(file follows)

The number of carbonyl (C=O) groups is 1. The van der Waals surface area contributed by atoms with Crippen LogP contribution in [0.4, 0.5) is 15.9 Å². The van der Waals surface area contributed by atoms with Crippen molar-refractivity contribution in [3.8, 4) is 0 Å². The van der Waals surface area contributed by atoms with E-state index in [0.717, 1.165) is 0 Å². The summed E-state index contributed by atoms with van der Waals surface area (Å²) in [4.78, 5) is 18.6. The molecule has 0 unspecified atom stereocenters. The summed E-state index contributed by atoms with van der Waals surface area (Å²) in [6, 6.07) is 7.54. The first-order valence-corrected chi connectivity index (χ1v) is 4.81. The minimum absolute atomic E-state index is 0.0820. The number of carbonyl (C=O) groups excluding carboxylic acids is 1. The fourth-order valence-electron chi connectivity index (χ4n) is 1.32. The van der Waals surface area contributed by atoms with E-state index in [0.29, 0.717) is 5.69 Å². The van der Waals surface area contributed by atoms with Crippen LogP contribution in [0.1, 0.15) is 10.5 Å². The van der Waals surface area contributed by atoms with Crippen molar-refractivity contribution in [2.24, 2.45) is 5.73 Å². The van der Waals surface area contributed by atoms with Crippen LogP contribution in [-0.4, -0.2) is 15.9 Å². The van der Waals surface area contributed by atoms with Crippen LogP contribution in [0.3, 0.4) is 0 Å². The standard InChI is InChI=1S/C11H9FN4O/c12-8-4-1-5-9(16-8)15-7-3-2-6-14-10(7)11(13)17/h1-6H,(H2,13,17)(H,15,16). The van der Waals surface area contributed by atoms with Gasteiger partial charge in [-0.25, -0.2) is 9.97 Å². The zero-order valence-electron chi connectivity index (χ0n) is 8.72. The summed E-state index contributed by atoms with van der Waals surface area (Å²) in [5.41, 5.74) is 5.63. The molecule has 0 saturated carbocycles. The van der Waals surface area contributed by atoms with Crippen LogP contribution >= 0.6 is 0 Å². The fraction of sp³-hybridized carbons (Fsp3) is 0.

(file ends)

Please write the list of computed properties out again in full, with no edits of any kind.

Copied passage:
The number of carbonyl (C=O) groups is 1. The van der Waals surface area contributed by atoms with Crippen LogP contribution in [0.4, 0.5) is 15.9 Å². The van der Waals surface area contributed by atoms with Crippen molar-refractivity contribution in [3.8, 4) is 0 Å². The van der Waals surface area contributed by atoms with E-state index in [0.717, 1.165) is 0 Å². The summed E-state index contributed by atoms with van der Waals surface area (Å²) in [4.78, 5) is 18.6. The molecule has 0 unspecified atom stereocenters. The summed E-state index contributed by atoms with van der Waals surface area (Å²) in [6, 6.07) is 7.54. The first-order valence-corrected chi connectivity index (χ1v) is 4.81. The minimum absolute atomic E-state index is 0.0820. The number of carbonyl (C=O) groups excluding carboxylic acids is 1. The fourth-order valence-electron chi connectivity index (χ4n) is 1.32. The van der Waals surface area contributed by atoms with E-state index in [0.29, 0.717) is 5.69 Å². The van der Waals surface area contributed by atoms with Crippen LogP contribution in [0.1, 0.15) is 10.5 Å². The van der Waals surface area contributed by atoms with Crippen molar-refractivity contribution in [2.24, 2.45) is 5.73 Å². The van der Waals surface area contributed by atoms with Crippen LogP contribution in [-0.4, -0.2) is 15.9 Å². The van der Waals surface area contributed by atoms with Crippen LogP contribution in [0.3, 0.4) is 0 Å². The standard InChI is InChI=1S/C11H9FN4O/c12-8-4-1-5-9(16-8)15-7-3-2-6-14-10(7)11(13)17/h1-6H,(H2,13,17)(H,15,16). The van der Waals surface area contributed by atoms with Gasteiger partial charge in [-0.25, -0.2) is 9.97 Å². The zero-order valence-electron chi connectivity index (χ0n) is 8.72. The summed E-state index contributed by atoms with van der Waals surface area (Å²) in [5.41, 5.74) is 5.63. The molecule has 0 saturated carbocycles. The van der Waals surface area contributed by atoms with Crippen LogP contribution >= 0.6 is 0 Å². The fraction of sp³-hybridized carbons (Fsp3) is 0.